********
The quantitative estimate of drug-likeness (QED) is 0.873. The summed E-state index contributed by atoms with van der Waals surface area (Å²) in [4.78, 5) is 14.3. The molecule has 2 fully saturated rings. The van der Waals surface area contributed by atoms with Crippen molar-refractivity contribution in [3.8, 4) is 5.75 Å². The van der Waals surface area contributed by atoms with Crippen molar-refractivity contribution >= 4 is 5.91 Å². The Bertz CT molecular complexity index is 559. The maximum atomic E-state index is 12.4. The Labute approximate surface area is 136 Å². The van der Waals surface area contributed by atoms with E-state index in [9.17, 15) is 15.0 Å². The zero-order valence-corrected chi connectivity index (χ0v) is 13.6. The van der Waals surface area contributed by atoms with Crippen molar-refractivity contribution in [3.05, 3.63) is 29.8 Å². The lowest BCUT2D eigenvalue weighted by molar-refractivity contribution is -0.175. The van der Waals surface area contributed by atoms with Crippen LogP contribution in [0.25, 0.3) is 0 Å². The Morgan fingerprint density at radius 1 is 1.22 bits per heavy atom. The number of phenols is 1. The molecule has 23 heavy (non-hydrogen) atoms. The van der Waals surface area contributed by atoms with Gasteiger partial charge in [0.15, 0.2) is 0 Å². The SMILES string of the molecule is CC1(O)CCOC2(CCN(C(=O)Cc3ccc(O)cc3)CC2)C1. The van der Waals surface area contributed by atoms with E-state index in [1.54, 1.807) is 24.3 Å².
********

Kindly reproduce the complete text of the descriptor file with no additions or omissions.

The quantitative estimate of drug-likeness (QED) is 0.873. The summed E-state index contributed by atoms with van der Waals surface area (Å²) in [4.78, 5) is 14.3. The molecule has 2 fully saturated rings. The van der Waals surface area contributed by atoms with Crippen molar-refractivity contribution in [3.8, 4) is 5.75 Å². The van der Waals surface area contributed by atoms with Crippen molar-refractivity contribution >= 4 is 5.91 Å². The Bertz CT molecular complexity index is 559. The maximum atomic E-state index is 12.4. The Labute approximate surface area is 136 Å². The van der Waals surface area contributed by atoms with E-state index in [9.17, 15) is 15.0 Å². The zero-order valence-corrected chi connectivity index (χ0v) is 13.6. The van der Waals surface area contributed by atoms with Crippen molar-refractivity contribution in [3.05, 3.63) is 29.8 Å². The lowest BCUT2D eigenvalue weighted by molar-refractivity contribution is -0.175. The van der Waals surface area contributed by atoms with Crippen LogP contribution in [0.25, 0.3) is 0 Å². The Morgan fingerprint density at radius 1 is 1.22 bits per heavy atom. The number of phenols is 1. The molecule has 23 heavy (non-hydrogen) atoms. The van der Waals surface area contributed by atoms with Gasteiger partial charge in [0.15, 0.2) is 0 Å². The SMILES string of the molecule is CC1(O)CCOC2(CCN(C(=O)Cc3ccc(O)cc3)CC2)C1. The van der Waals surface area contributed by atoms with E-state index in [1.54, 1.807) is 24.3 Å².